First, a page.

US President-elect Donald Trump has stepped up his search for a new secretary of state, with the focus on former CIA head David Petraeus, who is a candidate despite admitting he shared classified information with his lover.
General Petraeus held a meeting with the Republican winner of the 8 November election at Trump Tower in Manhattan.
A former top US military commander in Iraq and Afghanistan, General Petraeus was sentenced to two years' probation and fined $100,000 last year for the unauthorised removal and retention of classified information.
He admitted sharing classified information with his biographer, with whom he was having an affair. The scandal forced General Petraeus to resign from the CIA in 2012.
General Petraeus has also been mentioned as a possible new secretary of defence. Mr Trump, who takes office on 20 January, is also holding talks with Mitt Romney on Tuesday, his second recent meeting with the 2012 Republican presidential nominee.
US Senator Bob Corker of Tennessee, the chairman of the Senate Foreign Relations Committee, and former New York Mayor Rudy Giuliani are also in the mix for the job of America's top diplomat, Mr Trump's aides say.
General Petraeus said after meeting Mr Trump that the New York businessman "basically walked us around the world" in their discussion. "He showed a great grasp of the variety of challenges that are out there and some of the opportunities as well".
A Republican source close to the transition team said it had appeared late last week that Mr Trump was leaning toward choosing Mr Romney but that the appearance of General Petraeus at Trump Tower suggested the president-elect was still undecided and casting a wider net for the secretary of state position.
Frances Townsend, a national security aide during the administration of Republican President George W. Bush, also met Mr Trump on Monday.
General Petraeus' past mishandling of classified documents is unlikely to be an obstacle to Mr Trump offering him a top government post, said a source who has advised the transition team on national security. That is despite Mr Trump harshly criticising Democratic rival Hillary Clinton during the election campaign for using a private email server while she was secretary of state.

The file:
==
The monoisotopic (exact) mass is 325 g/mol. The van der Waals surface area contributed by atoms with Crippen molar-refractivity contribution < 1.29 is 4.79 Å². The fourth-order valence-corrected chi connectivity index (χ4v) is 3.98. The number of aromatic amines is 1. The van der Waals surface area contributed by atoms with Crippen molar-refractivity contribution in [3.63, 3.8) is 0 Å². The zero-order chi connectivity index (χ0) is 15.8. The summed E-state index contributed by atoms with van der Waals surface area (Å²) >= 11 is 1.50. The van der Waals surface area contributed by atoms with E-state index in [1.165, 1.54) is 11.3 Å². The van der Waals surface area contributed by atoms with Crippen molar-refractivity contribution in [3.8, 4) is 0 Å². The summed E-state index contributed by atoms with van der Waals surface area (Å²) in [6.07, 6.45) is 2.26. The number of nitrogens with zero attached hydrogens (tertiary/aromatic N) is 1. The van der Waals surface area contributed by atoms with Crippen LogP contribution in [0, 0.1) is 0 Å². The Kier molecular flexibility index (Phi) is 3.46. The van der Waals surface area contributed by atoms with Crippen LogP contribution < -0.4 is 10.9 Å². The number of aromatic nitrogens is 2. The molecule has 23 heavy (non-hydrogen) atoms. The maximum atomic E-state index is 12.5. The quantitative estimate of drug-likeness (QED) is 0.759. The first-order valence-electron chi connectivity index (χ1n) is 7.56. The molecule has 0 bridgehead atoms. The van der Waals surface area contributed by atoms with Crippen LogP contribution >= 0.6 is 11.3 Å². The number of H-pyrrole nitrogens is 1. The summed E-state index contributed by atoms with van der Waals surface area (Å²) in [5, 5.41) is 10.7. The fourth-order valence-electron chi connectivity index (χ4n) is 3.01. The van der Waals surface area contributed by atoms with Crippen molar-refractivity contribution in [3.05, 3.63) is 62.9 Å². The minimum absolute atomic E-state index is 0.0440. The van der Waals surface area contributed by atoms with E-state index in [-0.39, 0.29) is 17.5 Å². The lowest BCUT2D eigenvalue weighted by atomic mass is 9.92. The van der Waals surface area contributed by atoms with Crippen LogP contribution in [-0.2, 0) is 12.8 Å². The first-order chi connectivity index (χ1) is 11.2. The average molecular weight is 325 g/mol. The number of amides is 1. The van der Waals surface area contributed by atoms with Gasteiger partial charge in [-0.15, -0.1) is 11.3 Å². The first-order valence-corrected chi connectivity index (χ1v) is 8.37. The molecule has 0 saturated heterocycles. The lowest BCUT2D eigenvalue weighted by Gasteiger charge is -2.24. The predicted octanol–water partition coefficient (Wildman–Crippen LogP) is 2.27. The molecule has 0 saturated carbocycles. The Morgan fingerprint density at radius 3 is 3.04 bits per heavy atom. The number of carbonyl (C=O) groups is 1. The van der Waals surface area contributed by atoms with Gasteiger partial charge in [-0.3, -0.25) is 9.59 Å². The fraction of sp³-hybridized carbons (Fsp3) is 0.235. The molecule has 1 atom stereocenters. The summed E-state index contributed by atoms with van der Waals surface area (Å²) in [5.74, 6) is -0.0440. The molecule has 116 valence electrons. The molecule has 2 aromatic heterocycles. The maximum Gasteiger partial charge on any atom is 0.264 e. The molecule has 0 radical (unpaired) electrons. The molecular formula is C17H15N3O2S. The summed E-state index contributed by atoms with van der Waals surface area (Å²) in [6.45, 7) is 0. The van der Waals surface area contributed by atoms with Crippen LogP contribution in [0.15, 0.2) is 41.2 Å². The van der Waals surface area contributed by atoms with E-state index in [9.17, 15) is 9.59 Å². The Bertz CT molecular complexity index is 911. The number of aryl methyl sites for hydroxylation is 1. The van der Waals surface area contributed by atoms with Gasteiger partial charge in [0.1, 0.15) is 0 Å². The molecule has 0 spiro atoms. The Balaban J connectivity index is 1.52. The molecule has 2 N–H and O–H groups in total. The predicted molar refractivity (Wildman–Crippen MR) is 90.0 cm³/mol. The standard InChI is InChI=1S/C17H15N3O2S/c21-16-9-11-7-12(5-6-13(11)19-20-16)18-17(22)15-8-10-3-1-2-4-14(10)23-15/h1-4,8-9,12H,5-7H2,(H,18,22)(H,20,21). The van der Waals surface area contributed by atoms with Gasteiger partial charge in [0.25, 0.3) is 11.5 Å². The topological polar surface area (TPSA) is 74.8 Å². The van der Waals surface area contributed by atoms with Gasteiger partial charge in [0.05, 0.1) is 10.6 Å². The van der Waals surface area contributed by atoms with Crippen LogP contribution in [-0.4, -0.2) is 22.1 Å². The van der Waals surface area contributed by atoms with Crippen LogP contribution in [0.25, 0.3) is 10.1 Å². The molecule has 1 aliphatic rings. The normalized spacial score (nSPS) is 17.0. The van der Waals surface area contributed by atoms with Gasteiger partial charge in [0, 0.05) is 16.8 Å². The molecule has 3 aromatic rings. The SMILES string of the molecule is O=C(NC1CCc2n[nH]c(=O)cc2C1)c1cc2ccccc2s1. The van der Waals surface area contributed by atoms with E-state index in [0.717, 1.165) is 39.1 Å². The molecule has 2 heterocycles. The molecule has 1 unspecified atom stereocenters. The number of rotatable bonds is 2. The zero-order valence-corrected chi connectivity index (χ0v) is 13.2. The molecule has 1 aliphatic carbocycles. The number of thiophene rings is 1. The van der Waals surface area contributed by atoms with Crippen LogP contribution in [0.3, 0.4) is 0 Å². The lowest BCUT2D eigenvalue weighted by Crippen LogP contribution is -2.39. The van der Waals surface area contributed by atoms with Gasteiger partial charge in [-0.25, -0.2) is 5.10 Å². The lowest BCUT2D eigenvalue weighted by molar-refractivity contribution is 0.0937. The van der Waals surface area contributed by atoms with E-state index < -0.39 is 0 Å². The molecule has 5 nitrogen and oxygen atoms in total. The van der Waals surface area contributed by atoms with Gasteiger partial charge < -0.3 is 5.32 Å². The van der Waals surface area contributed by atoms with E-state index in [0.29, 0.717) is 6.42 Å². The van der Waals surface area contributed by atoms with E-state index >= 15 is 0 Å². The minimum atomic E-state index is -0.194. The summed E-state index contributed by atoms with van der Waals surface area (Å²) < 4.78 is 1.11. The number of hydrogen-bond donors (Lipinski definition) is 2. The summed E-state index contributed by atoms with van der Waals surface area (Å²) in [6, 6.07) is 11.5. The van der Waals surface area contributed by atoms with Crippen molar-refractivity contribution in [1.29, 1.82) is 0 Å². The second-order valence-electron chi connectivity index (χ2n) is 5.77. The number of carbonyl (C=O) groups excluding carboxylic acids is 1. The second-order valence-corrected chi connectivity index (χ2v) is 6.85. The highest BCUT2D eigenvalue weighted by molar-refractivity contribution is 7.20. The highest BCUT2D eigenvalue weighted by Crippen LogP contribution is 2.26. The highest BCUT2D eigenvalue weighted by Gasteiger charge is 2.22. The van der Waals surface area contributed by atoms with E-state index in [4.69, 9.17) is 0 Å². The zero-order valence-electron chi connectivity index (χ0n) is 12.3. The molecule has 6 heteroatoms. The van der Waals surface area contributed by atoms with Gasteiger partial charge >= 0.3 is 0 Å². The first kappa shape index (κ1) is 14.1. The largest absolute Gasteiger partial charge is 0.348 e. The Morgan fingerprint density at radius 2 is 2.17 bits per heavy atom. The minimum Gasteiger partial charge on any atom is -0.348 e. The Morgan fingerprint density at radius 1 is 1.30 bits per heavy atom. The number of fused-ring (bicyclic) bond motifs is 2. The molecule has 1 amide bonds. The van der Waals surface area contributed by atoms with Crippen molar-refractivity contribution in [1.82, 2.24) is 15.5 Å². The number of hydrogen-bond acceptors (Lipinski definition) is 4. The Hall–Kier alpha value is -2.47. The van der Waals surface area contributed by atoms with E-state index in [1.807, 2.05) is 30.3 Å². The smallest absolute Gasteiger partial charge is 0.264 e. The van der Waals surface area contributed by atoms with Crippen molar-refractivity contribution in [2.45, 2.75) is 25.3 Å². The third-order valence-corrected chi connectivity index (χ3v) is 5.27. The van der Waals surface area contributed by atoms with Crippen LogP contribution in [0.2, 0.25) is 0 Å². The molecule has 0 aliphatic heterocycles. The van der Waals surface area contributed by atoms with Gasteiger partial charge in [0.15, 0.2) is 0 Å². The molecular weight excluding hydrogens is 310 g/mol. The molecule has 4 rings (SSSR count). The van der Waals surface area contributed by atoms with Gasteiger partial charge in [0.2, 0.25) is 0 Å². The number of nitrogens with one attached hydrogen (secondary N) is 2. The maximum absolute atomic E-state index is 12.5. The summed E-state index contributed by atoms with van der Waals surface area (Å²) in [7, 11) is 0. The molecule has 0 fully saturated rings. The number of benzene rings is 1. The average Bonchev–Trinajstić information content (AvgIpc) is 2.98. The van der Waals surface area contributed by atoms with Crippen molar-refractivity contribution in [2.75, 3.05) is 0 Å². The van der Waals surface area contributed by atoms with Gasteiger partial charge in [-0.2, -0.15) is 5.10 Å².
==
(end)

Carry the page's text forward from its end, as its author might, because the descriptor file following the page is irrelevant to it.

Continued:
Trump often compared the prosecution of General Petraeus with the lack of legal action against Clinton, who was investigated by the Federal Bureau of Investigation but never charged with any offence.
"Just based on his public statements, I think [Trump] sees Petraeus as a good man who made a mistake, who did a fraction of what other people have done and received a lot more punishment," the source said.
Among Mr Trump's transition team, General Petraeus and Mr Romney are supported by Republicans looking for a candidate with gravitas who can unify the party, the source said.
Mr Giuliani is favoured by aides who worked on the election campaign, while ideological conservatives are more inclined toward John Bolton, the former ambassador to the United Nations, the source said. Mr Corker is well regarded, but some in Mr Trump's camp do not want too many senators coming into the Cabinet, the source said.
Mr Trump arrived back in New York on Sunday after several days in Florida for Thanksgiving. He caused a stir on Sunday when he alleged on Twitter that "serious voter fraud" had occurred in the presidential election in New Hampshire, Virginia, and California - states won by Mrs Clinton - but provided no evidence to back his assertion.
The White House said on Monday there had been no evidence of widespread election fraud in the presidential contest, and all three states rejected Mr Trump's allegation.
New Hampshire's deputy secretary of state, David Scanlan, said: "There's no evidence that we've seen that supports claims like that. Voter fraud does occur, but it occurs in isolated instances."
California Secretary of State Alex Padilla called Mr Trump's allegations unsubstantiated and Virginia Commissioner of Elections Edgardo Cortes said they were unfounded.